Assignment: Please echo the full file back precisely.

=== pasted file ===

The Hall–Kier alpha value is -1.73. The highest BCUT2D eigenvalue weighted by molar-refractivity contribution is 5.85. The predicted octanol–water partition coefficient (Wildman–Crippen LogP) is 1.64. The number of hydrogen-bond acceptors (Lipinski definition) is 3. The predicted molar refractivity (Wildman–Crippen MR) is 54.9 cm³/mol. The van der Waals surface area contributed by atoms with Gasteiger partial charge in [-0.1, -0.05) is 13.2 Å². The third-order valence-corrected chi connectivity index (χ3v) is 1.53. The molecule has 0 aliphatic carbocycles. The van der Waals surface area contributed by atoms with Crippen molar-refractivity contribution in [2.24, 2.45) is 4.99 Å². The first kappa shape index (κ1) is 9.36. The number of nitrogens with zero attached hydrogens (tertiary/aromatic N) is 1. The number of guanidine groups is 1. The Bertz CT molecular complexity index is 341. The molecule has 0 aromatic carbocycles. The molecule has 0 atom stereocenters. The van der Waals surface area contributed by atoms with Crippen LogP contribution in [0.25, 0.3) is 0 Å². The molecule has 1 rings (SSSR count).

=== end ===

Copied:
The Hall–Kier alpha value is -1.73. The highest BCUT2D eigenvalue weighted by molar-refractivity contribution is 5.85. The predicted octanol–water partition coefficient (Wildman–Crippen LogP) is 1.64. The number of hydrogen-bond acceptors (Lipinski definition) is 3. The predicted molar refractivity (Wildman–Crippen MR) is 54.9 cm³/mol. The van der Waals surface area contributed by atoms with Gasteiger partial charge in [-0.1, -0.05) is 13.2 Å². The third-order valence-corrected chi connectivity index (χ3v) is 1.53. The molecule has 0 aliphatic carbocycles. The van der Waals surface area contributed by atoms with Crippen molar-refractivity contribution in [2.24, 2.45) is 4.99 Å². The first kappa shape index (κ1) is 9.36. The number of nitrogens with zero attached hydrogens (tertiary/aromatic N) is 1. The number of guanidine groups is 1. The Bertz CT molecular complexity index is 341. The molecule has 0 aromatic carbocycles. The molecule has 0 atom stereocenters. The van der Waals surface area contributed by atoms with Crippen LogP contribution in [0.25, 0.3) is 0 Å². The molecule has 1 rings (SSSR count).